Tuesday, February 14, 2017
Transitioning into retirement
My retirement paperwork is officially received by the state, they have congratulated me, advised me of an approximation of what I can expect on a monthly basis (end of month), and alerting me that this still may* take up to 3 months to sort out (this is the dead season for retirement, BTW), they will email me 2 weeks before they are all set. No worries, I've got this.
We have been living on projected retirement income since I downsized, moved to the city 8 months ago. Continuing to live purposefully has allowed me to keep 6 months of living expenses (everything from soup to nuts) in my checking account. Once a month, I transfer any additional funds into my savings. I now have a very healthy, 20% down payment for my next home plus additional savings for a future car, emergency expense, etc..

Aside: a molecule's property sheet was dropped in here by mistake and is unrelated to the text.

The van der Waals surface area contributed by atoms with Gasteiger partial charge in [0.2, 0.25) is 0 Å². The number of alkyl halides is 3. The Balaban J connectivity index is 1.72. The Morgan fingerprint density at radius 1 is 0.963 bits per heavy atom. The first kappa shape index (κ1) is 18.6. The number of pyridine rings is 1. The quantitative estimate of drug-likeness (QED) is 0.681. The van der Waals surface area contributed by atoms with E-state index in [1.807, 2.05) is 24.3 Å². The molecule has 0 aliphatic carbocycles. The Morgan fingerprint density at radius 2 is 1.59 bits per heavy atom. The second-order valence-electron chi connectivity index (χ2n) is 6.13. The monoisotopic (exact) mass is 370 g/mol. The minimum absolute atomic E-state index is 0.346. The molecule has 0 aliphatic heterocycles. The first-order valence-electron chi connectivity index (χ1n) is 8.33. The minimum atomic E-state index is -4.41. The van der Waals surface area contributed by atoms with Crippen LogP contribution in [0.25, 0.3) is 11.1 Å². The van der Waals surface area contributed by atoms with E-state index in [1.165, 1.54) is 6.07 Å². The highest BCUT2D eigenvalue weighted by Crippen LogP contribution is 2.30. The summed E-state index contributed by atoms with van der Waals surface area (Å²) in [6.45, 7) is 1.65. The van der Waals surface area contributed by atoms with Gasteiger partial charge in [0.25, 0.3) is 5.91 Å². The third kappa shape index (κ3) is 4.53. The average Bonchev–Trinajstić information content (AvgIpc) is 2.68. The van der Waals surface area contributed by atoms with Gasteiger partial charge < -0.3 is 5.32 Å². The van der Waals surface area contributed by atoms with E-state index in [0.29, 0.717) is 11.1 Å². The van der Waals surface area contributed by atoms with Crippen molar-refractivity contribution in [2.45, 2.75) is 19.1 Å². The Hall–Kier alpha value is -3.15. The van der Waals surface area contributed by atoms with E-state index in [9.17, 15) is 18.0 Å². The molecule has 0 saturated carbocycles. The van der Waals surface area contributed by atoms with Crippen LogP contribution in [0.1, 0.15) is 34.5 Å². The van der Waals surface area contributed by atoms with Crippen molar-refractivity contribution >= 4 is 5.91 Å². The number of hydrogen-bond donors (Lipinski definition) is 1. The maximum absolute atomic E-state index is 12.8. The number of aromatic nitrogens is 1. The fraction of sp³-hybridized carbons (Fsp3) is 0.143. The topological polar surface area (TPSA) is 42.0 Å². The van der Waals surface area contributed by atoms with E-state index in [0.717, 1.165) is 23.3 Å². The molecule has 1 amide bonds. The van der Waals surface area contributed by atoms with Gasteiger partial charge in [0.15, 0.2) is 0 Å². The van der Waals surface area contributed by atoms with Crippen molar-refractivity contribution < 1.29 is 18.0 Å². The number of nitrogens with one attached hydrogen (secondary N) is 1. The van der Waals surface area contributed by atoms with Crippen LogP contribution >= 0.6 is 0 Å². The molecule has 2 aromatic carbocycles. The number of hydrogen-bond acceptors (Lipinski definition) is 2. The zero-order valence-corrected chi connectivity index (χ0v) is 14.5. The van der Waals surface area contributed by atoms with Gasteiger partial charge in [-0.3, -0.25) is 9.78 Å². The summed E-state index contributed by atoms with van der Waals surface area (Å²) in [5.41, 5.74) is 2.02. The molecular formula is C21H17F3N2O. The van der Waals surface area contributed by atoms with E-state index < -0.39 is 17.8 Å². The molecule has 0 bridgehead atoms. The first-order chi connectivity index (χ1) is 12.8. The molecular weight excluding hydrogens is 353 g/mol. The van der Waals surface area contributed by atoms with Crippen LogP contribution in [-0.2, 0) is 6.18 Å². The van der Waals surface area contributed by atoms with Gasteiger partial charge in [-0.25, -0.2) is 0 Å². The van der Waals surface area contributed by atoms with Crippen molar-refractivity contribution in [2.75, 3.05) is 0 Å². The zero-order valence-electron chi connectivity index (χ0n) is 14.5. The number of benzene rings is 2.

While retirement for many means a total stopping of work, as long as I am physically able to, I plan on working until I am eligible to collect Medicare, having been one of the first teachers in this state to pay into that program. Currently, that is age 65, so 12 years to go. I continue volunteering at the hospital, and believe that I am making a good impression. I hope to get another full time position, in my new field, at the hospital for medical benefits. Any salary beyond that would translate into additional savings, most likely to be invested. If all goes as planned, with the already added additional income stream, I stand to make more income than I did in my former career, hopefully with a lot less stress, which has really impacted my health.
Medical insurance for me and the kids is a concern. They are aware that they may need to ask their father to go onto his plan (Note that since we married, I had always carried the insurance for the family, out of my paycheck). If for some reason I don't yet have a new job with benefits come 9/1, I can afford to get myself a plan, but would be hard pressed to also cover the kids, while maintaining the aforementioned goals.
Bills paid up, accounts and checking accounts balanced, taxes ready for a final go thru before sending them off to the CPA.